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Timur Bekmambetov Has Found His STAR WARS in THE RED STAR! And Mr. Beaks Has Found Another Source of Great Annoyance!

"I have in development a... very interesting script called THE RED STAR based on the comic book. It's my dream project. It's something between STAR WARS and DR. ZHIVAGO." - Timur Bekmambetov, June 25, 2008,

He's not lying. In its current state (before the inevitable rewrites), Matthew Sand's screenplay adaptation of Christian Gossett's celebrated graphic novel manages to land somewhere in that vast expanse that separates George Lucas's popular space saga from David Lean's beautiful-'n-bloated recreation of the Bolshevik Revolution. A lot of things do, really. STARSHIP TROOPERS for example. 300 even. In fact, had Mr. Bekmambetov said this...

"I have in development... a very interesting script called THE RED STAR based on the comic book. It's my dream project. It's something shamelessly imitative of STARSHIP TROOPERS and 300, which boast a combined worldwide gross of over $500 million. Ha-ha! Big bucks for Timur!"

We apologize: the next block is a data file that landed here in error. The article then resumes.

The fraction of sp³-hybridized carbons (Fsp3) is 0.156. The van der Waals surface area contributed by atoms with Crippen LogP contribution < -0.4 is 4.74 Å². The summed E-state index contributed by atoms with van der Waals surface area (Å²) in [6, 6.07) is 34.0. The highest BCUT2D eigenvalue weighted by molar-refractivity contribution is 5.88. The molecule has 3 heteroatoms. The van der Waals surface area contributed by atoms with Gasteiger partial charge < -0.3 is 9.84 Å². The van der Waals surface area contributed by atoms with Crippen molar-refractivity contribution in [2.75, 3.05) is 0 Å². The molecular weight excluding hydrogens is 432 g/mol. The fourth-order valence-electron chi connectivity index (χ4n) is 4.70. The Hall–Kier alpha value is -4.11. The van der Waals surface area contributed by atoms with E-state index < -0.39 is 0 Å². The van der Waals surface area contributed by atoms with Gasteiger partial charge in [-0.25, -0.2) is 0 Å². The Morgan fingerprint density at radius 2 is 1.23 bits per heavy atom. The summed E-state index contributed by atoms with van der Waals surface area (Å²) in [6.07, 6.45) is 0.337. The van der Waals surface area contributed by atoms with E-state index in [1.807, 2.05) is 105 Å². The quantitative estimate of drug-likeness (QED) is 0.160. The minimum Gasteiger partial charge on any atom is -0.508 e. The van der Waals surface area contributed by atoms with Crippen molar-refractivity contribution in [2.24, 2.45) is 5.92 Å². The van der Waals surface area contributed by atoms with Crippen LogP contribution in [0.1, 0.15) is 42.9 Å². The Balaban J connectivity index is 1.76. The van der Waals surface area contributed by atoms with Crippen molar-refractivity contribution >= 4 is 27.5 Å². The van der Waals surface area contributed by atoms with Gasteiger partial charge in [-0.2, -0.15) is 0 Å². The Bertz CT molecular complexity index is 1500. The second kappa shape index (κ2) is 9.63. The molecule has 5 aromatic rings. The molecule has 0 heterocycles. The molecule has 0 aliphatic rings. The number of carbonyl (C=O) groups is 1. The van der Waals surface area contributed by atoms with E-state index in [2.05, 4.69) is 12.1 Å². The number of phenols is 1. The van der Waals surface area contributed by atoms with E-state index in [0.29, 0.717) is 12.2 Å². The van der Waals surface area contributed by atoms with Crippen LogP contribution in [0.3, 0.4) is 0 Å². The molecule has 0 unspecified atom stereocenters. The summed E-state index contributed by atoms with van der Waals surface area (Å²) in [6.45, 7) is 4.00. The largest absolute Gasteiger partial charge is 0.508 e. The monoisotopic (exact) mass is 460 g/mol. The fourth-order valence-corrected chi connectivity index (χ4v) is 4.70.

... he would've been right on the money. But just as rampant derivativeness didn't keep young men from flocking to WANTED, the redeploying of set pieces and quotable dialogue from one genre classic after another probably won't deter an even wider audience from the ferociously well-paced, four-quadrant come-on that is THE RED STAR. This is a massive blockbuster in the developin', folks. It's got everything: good-hearted proles sacrificing life and limb for love of country; bloodthirsty villains bent on decimating said good-hearted proles; a brawny protagonist who learns his brawniness is much more effective if he shows up late to the battle when everyone's tired; three rough-and-tumble heroines who will no doubt look smokin' hot in their Soviet fetishwear (casting suggestion: Kristen Stewart as the gum-snapping Makita); fleets of skyscraper-sized aircraft called skyfurnaces that blow up real slow and awesome-like. Motherfucker's verily stuffed with spectacle and incident. And, judging from the gorgeous illustrations I've seen from Gossett's graphic novel (only flipped through the first four issues), it's all going to look astonishing once Bekmambetov and his cohorts do their $100 million-plus thing with the production design. I'm just wondering if this surfeit of craft will be enough to drown out some of the most tin-eared fantasy nomenclature since M. Night Shyamalan introduced us to "narfs" and "scrunts" in LADY IN THE WATER. Is this nitpicking? Perhaps, but ask yourself: Is there an inherent menace to the name "Sirdar"? Could you see yourself living in fear under the imperious shadow of... Sirdar? Would you rather die a swift death than face the knight-outing wrath of... Sirdar? "Sardar," maybe. Sirdar? Of course not. Now imagine hordes of bad guys-- I'm sorry, "Nistaani" chanting this goofy moniker incessantly while the Ming the Merciless clone engages in one o' those scintillating power-orb battles with the Red Star's Palpatine-esque emperor, Imbohl (doesn't exactly roll off the tongue either). I don't know how it's going to look once it's up on its feet (probably speed-ramped to shit), but the sequence in question reads like a straight-faced recreation of the Lo Pan/Egg Shen showdown from BIG TROUBLE IN LITTLE CHINA. Unintentional hilarity aside, this is not the kind of kickass tableau you expect from a film that's supposed to crack $200 million domestic and launch a trilogy (though I'm sure it'd look bitchin' on the back of a 7th grader's spiral notebook). I will admit that I'm not the ideal film geek to be appraising the merits of Sand's screenplay. Though I've no aversion to fantasy whatsoever, I can no longer stomach tales that drown you in an onrushing flood of clunky terminology (I'll grandfather in the works of Tolkien, Herbert. L'Engle and a handful of others, but the latter day reworkings generally wear me out). And while I'm aware that STAR WARS could be accused of the same flaws that dog THE RED STAR, Lucas at least knew to couch mouthfuls like "It's the ship that made the Kessel Run in less than twelve parsecs" in braggadocio yanked right out of a B western. In THE RED STAR, we're clobbered over the cranium with a somber schoolroom lecture on "navkasters", "warkasters", "kast power" (aka "soul power"), "Nistaani" and "skyfurnaces" (aka "airblades") before the story can even get into second gear. The speech comes courtesy of Maya, a Bene Gesserit Witch Sorceress-Colonel whose kast fuels one of the many skyfurnaces that will lumber into battle against the evil Nistaani (led by my boy Sirdar). She's the main squeeze of Marcus Antares, the supreme ass-kicker of The Red Star who wields the devastating Red Sword (a cross between the three-bladed implement from THE SWORD AND THE SORCERER and whatever the fuck it is Link uses in LEGEND OF ZELDA). Antares is so mighty that he can halt the progress of plough horses (which sort of negates the use of plough horses altogether, but you go with it 'cuz it's only page one). He is the "First Soldier of Our Army!"; his rippling muscles adorn propaganda posters all over the nation. And he shall lead his people to victory over the warlike Nistaani at Kar Dathra's (Hot) Gate! As this battle - replete with "insertion rafts" plummeting from the hovering skyfurnaces into the battle zone while Antares screams "Who wants to live forever!" - occurs within the first thirty pages of the script, we're primed for a defeat. Sand is also heavily foreshadowing an early exit for Marcus, but, since the rules of this universe are hazily defined, we can't be sure that a battlefield death truly marks the end for this great warrior. If it does, we're led to believe that a romance between Maya and Marcus's brother Urik is in the offing; that said, there's something about Urik... perhaps it's the "dark and ugly" movement in his eyes whenever Marcus's name comes up. That's probably not good. So when Marcus buries the Red Sword deep into the Earth before getting swarmed by Nistaani combatants, we're very certain it's not the last we're going to see of him or the blade. Basically, after the route at Kar Datrha's Gate, the narrative is driven by the retrieval of both Marcus (still alive according to the teenaged mercenary Makita) and the sword (only Marcus knows where it's hidden). Though it's been eight years, Sirdar and the Nistaani are still torturing Marcus for the whereabouts of the weapon; meanwhile, Maya and the surviving soldiers of the Red Star are licking their wounds as the nation's fleet of skyfurnaces is being rebuilt/upgraded (there's a new, state-of-the-art airblade under construction; it's been christened the "Konstantinov" in honor of the fallen Detroit Red Wings defenseman). But when the scrappy Makita turns up with news of Marcus's imprisonment, Maya and a small group of patriots (including a big bear of a warrior named Kyuzo) hijack the Konstantinov and chart a course for the mysterious Well of Lost Souls. You read that right, and... I know. Though I hold this entire endeavor in contempt for brazenly stealing from every major fantasy/sci-fi work of the last century, it really is an adroitly structured piece of shit. Also, at 111 pages, it values brevity. There's talent at work here, but it's undercut by a desire to do what's been done before (and better) rather than take risks; the only gamble is Bekmambetov's hope that his audience doesn't feel too insulted by his escapist cinema of borrowed parts. Sadly, he's a skillful enough thief that he needn't worry. It's Timur Time, baby. Faithfully submitted, Mr. Beaks P.S. Tomorrow, we'll talk about Sergio Sollima's THE BIG GUNDOWN, which I saw for the first time over the weekend. To prepare, I recommend that you download the inspiring Ennio Morricone score from iTunes.